Our first trip to Australia

It’s close to midnight in Sydney, Australia, where we just spent two weeks. We’ve been flying towards Honolulu a good 6 hours now. Three more to go. Our daughter is sleeping on my lap. The keyboard is propped up on a blanket and a pillow. My phone (on which I write) rests against her inflatable car-seat on the tray table to my right; if I lowered my own, it would bump into my little one’s head. I listened to Pride and Prejudice for a while, then Hubby and I watched The Count of Monte Cristo (One of our favorite movies). My body is tired. My eyes burning from wont of rest but my heart is full.
Full of excitement at the thought of being home soon, being warm soon.
Full of happy memories of the past two weeks.

“Wanna go to Australia?” I had asked my husband after receiving a promotional offer for discounted tickets to Sydney.
“We’ve always wanted to go. Why not now?” I had said.
“ We’ve been married 19 years… If not now, when?” I had said.
Three tickets were purchased within 30 minutes: this is one impulse buy we will never regret.

The trip started in spectacular fashion as a full rainbow greeted us when we landed and it kept on getting better.

I’ll never forget the gentleness of the kangaroo as it held my hand with both paws and happily munched on the feed I had brought along, its fur so soft, its eyes so full of curiosity.

I can still hear the koala bear chewing on Eucalyptus leaves as we posed for our souvenir photo. The cute fuzzy grey ball was solely focused on eating and totally ignoring us.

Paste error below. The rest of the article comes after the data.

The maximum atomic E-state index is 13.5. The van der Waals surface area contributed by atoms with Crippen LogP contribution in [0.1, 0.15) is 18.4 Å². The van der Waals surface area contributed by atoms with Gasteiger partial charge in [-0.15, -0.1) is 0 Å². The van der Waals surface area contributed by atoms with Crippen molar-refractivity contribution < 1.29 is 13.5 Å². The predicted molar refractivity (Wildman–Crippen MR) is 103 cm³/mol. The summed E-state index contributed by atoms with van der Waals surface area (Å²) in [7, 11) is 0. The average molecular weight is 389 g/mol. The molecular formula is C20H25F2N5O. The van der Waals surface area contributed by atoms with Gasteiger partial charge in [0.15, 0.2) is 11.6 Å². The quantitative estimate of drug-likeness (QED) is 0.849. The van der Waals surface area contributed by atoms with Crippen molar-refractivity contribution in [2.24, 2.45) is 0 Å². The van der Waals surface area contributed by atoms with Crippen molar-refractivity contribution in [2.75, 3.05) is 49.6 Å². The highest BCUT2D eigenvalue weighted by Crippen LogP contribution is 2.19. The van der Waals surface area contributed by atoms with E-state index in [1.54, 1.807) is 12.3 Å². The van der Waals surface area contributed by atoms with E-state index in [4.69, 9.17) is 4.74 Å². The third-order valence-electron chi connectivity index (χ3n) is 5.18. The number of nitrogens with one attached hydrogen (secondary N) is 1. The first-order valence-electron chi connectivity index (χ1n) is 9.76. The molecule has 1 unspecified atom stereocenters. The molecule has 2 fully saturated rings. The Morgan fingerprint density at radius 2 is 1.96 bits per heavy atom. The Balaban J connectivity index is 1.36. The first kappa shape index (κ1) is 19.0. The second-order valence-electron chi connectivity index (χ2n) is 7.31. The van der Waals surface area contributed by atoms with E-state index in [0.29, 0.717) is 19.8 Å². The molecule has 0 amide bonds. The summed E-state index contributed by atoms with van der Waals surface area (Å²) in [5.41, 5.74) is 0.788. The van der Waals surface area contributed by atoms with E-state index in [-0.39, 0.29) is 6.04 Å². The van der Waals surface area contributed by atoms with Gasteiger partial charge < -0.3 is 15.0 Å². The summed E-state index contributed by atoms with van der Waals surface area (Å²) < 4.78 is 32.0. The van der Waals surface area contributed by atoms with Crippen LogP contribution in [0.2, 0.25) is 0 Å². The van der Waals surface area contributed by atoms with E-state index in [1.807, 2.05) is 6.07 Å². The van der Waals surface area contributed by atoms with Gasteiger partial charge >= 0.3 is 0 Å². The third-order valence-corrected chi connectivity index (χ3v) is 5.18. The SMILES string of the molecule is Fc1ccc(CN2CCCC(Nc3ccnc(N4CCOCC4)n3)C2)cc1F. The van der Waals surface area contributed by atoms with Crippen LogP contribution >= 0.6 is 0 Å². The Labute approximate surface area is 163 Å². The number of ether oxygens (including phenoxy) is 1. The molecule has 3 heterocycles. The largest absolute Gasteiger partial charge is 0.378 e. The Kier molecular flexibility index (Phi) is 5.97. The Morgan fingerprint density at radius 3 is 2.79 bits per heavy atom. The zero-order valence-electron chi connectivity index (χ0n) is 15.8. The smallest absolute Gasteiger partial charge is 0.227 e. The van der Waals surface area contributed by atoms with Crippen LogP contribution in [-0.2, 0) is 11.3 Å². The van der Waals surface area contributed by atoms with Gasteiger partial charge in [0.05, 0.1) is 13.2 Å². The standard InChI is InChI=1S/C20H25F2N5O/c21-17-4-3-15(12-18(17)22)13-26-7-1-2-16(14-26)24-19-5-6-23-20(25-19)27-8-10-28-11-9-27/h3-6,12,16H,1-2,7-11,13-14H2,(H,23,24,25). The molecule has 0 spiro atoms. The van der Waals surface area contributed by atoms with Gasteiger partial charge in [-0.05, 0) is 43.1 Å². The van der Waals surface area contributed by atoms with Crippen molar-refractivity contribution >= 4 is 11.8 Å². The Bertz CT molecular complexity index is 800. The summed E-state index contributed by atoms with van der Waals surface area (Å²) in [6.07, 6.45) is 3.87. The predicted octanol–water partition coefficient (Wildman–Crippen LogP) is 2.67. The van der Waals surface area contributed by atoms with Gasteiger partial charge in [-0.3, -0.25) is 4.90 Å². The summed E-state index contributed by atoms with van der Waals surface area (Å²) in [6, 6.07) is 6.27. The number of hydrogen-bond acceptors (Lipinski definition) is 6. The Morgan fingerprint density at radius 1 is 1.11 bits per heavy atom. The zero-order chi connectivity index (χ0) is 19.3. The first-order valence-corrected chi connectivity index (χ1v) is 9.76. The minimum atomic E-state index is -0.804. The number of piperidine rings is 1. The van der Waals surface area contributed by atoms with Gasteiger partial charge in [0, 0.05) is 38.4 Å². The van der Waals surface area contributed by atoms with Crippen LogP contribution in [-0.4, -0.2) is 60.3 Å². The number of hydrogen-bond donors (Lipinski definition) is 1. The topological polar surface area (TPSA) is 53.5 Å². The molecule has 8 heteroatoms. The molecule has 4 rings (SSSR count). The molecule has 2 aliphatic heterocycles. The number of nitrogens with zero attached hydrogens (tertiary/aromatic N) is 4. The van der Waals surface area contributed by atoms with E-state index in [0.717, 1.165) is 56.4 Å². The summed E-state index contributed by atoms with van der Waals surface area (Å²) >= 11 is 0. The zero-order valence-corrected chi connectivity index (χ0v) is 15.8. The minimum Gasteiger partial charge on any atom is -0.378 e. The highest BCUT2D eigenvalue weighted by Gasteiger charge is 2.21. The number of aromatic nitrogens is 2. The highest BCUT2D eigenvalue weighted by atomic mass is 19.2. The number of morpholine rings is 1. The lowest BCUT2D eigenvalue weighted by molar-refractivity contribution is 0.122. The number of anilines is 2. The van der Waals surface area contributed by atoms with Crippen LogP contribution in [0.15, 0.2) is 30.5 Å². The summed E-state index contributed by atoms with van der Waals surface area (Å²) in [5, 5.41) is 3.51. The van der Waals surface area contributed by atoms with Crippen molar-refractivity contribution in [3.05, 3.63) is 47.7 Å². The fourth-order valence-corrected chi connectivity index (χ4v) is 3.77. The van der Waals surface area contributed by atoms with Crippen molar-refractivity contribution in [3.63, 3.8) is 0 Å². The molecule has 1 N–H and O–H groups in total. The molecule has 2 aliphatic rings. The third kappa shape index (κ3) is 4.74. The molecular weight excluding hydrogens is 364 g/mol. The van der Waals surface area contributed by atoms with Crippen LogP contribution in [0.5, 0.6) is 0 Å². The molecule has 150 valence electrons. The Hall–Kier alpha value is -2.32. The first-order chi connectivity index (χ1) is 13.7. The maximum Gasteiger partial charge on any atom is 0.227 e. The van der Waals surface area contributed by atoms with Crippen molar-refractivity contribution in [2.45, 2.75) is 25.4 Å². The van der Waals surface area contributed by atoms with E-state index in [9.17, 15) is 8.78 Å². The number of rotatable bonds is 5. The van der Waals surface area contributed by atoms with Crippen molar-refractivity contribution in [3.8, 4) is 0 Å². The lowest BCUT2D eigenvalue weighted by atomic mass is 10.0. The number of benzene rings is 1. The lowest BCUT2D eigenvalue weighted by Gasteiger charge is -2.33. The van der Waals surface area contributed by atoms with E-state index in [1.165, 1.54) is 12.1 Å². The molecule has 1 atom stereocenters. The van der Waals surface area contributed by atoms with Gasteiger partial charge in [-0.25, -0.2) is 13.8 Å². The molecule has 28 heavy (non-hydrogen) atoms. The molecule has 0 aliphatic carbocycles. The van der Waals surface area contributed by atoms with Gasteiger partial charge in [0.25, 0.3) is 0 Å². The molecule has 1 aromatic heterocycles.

I’ll always remember our first morning in Sydney. Jet lag had woken us up at 5 am; we could go watch the sun rise over Bay Bridge and the Opera house. It was still pitch black and very cold when the taxi dropped us off at Mrs Macquarie’s Chair. Once the sky started lighting up, the cityscape glittered under the sunshine. Some scattered dark clouds dropped a passing drizzle of rain and offered us another beautiful rainbow. The magic spell was broken a minute later as I tripped and fell, my right knee taking the brunt of it. The hole in my jeans will forever remind me of the searing pain I felt. The gashes have not heeled yet but they will and the magnificent photo I took just before the accident will last for posterity.

I was glad I could still walk… and walk we did!

We took a leisurely stroll through the botanical gardens where we encountered our first black beaked white Ibis (we’ve dubbed them the “pigeons of Sydney” as we soon found out they were everywhere) and screeching white cockatoos.

We walked hours at the Sydney wildlife zoo and aquarium where we particular enjoyed our visits with the Tasmanian Devils, the Dugongs, the Penguins, and, our daughter’s favorite, the duckbill platypus.

We took careful steps as we explored the colorful tide pools of Susan Gilmore rocks.

We hiked through Glenrock national park all the way down to the spectacular Glenrock Beach.
We stood in awe at the bottom of centuries-old breathtaking cliffs painted in various shades of nougat and caramel. We ran awed fingers on the black veins of coal glistening under the ascending tide.
We stared at bright blue skies and miles of golden sand, their shimmer reflected in the sparkle of our eyes as we smiled and smiled, giddy to be the blessed witnesses of such beauty.

We took a sunset promenade by Nobby’s lighthouse.
We collected beautiful shells at Caves Beach.
We caught a glimpse of a sunbathing golden skink.
We breathed in the cold wind, dipped our feet in cold waves, and touched shiny smooth rocks, beautiful like jewels in the clear water.

When we were done exploring, hiking, and strolling, we relaxed with friends; we ate cauliflower pies; we visited bookstores and bought Australian classics (of course!); we enjoyed the view from our appartment on the 66th floor.

Before we knew it, departure day came. We packed our bags and drove to the airport. We boarded the plane and, as we looked out the window to wave goodbye to Sydney, we saw the perfect circle of a glowing full moon against a watercolored pink ski.
Australia bade us a grandiose farewell that measured up with everything else we’d experienced there, a silent invitation to come back… and we just might.


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